BadAzz MoFo celebrates Black History Month 2012 by focusing on Black Cinema—a look at the films, filmmakers, and actors that have contributed to the black diaspora in film.
In this day and age, it can be difficult for some to understand the importance of Lady Sings the Blues. But that film, coming during one of the most significant transitional periods in American film, and on the heels of the most important political movement of the 20th century, deserves to be remembered not only as a great film, but as a significant and revolutionary work of cinema.
Packaged and sold as a bio-pic recounting the life and career of the late jazz vocalist Billie Holiday, Lady Sings the Blues can be examined and criticized on several levels. As a biographical account of Holiday’s life, the film suffers from historical inaccuracies and creative liberties. Anyone looking for a definitive, truthful chronicle of Holiday’s life should not turn to this film. In fact, in many ways Lady Sings the Blues may have been more of a success if it were simply a thinly veiled fictional account of a troubled jazz singer, much like Great White Hope was inspired by heavy weight champ Jack Johnson, or Brothers was inspired by ill-fated romance of Angela Davis and George Jackson. Instead, by trying to pass itself off as the truth, Lady Sings the Blues sets itself up for negative criticism from people who noticed the glaring discrepancies.
On the other hand, while Lady Sings the Blues may have fallen short of historical accuracy, on its own, as a film, it is an incredible achievement. Frequently overlooked or forgotten when people talk about the great films of the 1970s, it deserves to be mentioned right along with all the other great works of that era.
Making her acting debut, Motown superstar Diana Ross astonished the world with her powerful performance as Billie Holiday. At the time, Ross had recently split from The Supremes, her career was in a state of flux, and many critics scuffed at the notion of her in a film based on Holiday’s life. There was simply no indication that Ross had what it took to be a movie actress. So it came as a surprise to many when Ross delivered not only an amazing performance, but when she was nominated for an Oscar. The only bigger surprise was when she didn’t win.
From the opening scene, a crazed, drug-addicted Holiday going through withdrawal, Ross commands the screen, and dispels all preconceived notions of who she is and what she’s capable of. The film quickly moves back in time, as a young Holiday, living in Baltimore, slaves away as the cleaning girl in a brothel. After a brutal attack, she escapes to New York, where she finds similar work, while dreaming of being a singer at local uptown nightclub. Holiday’s dream comes true, and she begins to reinvent herself, gradually transforming herself from an awkward girl, to a sophisticated lady. Holiday soon meets Louis McKay (Billy Dee Williams), a charming playboy who will become her lover, friend, enemy, and savior as her career takes off, and her eventual drug addiction grows.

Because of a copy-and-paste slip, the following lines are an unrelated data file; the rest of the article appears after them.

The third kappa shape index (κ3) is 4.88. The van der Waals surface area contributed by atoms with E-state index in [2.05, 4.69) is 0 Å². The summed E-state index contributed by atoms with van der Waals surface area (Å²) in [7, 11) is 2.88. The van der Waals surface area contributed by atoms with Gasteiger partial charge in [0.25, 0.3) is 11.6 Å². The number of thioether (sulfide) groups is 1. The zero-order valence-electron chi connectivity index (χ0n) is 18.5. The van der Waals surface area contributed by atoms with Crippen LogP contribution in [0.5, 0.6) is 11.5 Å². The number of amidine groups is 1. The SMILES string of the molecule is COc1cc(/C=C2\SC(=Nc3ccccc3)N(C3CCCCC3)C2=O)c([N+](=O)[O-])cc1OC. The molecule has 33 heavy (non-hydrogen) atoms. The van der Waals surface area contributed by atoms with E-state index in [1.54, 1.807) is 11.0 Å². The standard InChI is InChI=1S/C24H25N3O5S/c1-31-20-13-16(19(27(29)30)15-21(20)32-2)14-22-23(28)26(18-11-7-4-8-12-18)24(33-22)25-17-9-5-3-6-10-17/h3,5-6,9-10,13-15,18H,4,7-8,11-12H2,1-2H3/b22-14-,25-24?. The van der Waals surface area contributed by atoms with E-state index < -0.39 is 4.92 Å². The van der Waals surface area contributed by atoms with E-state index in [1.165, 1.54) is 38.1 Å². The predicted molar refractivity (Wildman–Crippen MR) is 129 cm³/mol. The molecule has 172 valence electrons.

While Lady Sings the Blues was a chronicle of Billie Holiday’s career, at the heart and soul of the film—and what made it such a hit—was the love story between Holiday and McKay. Having scored his first real hit with the made-for-television movie Brian’s Song, Billy Dee Williams had proven that he had the looks and charisma to be a leading man. But in the early 1970s when Lady Sings the Blues came out, the only real leading man black actor was Sidney Poitier. The growing blaxploitation genre had given rise to stars like Richard Roundtree, Jim Brown and Fred Williamson, but up until that time, no one came close to Poitier’s shining star. But where Poitier was a dignified, cultured sophisticate, he was also the byproduct of the film industry’s attempt to be integrated and socially responsible. He was a throwback to an earlier era of Hollywood. By contrast, Williams was of the new, post-Civil Rights generation that saw a tidal wave of films catered to a black audience—most of them action films like Cotton Comes to Harlem and Shaft. What Williams brought to the screen was a leading black man, the likes of which had never been seen in film—intelligent, cultured, compassionate and, most important of all, undeniably sexual.
Just as Williams portrayal of Louis McKay was something never before portrayed on screen, so to was the relationship with McKay and Holiday. Yes, there had been plenty of romance films during the era of black cast and race films that spanned the 1920s to 1950s, and while movies like Porgy & Bess and Carmen Jones dealt with romance and sexuality, there was never the same level of complexity, honesty or humanity in those films. The classic Carmen Jones, at its very best (and it is great) never had a moment like the one where Louis attempts to stop Billie from shooting dope in the bathroom, and she attacks him with a straight razor. The power and magnitude of that scene—never before portrayed with African American actors—was just one of many that comprised Lady Sings the Blues. And each one of those scenes was a bold new step for American cinema.
Executive produced by Motown impresario Berry Gordy, Lady Sings the Blues defied an industry that said that a film of its nature would never find an audience, especially a white audience. Many of the same people who felt the film had no chance also felt Diana Ross and Billy Dee Williams couldn’t carry the film. But five Academy Award nominations later, Gordy proved them wrong. Working closely with director Sidney J. Furie, Gordy oversaw every aspect of the film’s production, understanding every step of the way what such film would potentially represent in both the artistic and cultural landscape. Gordy’s instincts were correct.